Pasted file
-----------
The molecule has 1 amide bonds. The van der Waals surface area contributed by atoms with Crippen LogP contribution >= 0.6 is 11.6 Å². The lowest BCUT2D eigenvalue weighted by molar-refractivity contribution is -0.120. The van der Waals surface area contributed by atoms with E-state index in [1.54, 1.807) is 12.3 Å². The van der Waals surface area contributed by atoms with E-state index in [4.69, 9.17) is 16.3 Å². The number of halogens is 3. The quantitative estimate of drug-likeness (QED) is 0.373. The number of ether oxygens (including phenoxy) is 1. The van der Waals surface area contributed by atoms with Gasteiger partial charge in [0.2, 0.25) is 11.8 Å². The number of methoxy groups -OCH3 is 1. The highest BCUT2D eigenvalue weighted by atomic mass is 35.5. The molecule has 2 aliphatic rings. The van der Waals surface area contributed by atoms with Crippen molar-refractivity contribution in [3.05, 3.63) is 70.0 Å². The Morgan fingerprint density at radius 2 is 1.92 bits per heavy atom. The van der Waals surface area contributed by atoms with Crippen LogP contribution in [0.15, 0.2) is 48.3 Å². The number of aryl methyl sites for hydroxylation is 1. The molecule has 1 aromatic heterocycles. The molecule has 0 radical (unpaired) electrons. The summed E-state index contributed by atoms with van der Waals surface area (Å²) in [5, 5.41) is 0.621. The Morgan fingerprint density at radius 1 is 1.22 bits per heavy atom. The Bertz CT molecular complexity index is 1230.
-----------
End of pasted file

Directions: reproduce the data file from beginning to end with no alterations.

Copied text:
The molecule has 1 amide bonds. The van der Waals surface area contributed by atoms with Crippen LogP contribution >= 0.6 is 11.6 Å². The lowest BCUT2D eigenvalue weighted by molar-refractivity contribution is -0.120. The van der Waals surface area contributed by atoms with E-state index in [1.54, 1.807) is 12.3 Å². The van der Waals surface area contributed by atoms with E-state index in [4.69, 9.17) is 16.3 Å². The number of halogens is 3. The quantitative estimate of drug-likeness (QED) is 0.373. The number of ether oxygens (including phenoxy) is 1. The van der Waals surface area contributed by atoms with Gasteiger partial charge in [0.2, 0.25) is 11.8 Å². The number of methoxy groups -OCH3 is 1. The highest BCUT2D eigenvalue weighted by atomic mass is 35.5. The molecule has 2 aliphatic rings. The van der Waals surface area contributed by atoms with Crippen molar-refractivity contribution in [3.05, 3.63) is 70.0 Å². The Morgan fingerprint density at radius 2 is 1.92 bits per heavy atom. The van der Waals surface area contributed by atoms with Crippen LogP contribution in [0.15, 0.2) is 48.3 Å². The number of aryl methyl sites for hydroxylation is 1. The molecule has 1 aromatic heterocycles. The molecule has 0 radical (unpaired) electrons. The summed E-state index contributed by atoms with van der Waals surface area (Å²) in [5, 5.41) is 0.621. The Morgan fingerprint density at radius 1 is 1.22 bits per heavy atom. The Bertz CT molecular complexity index is 1230.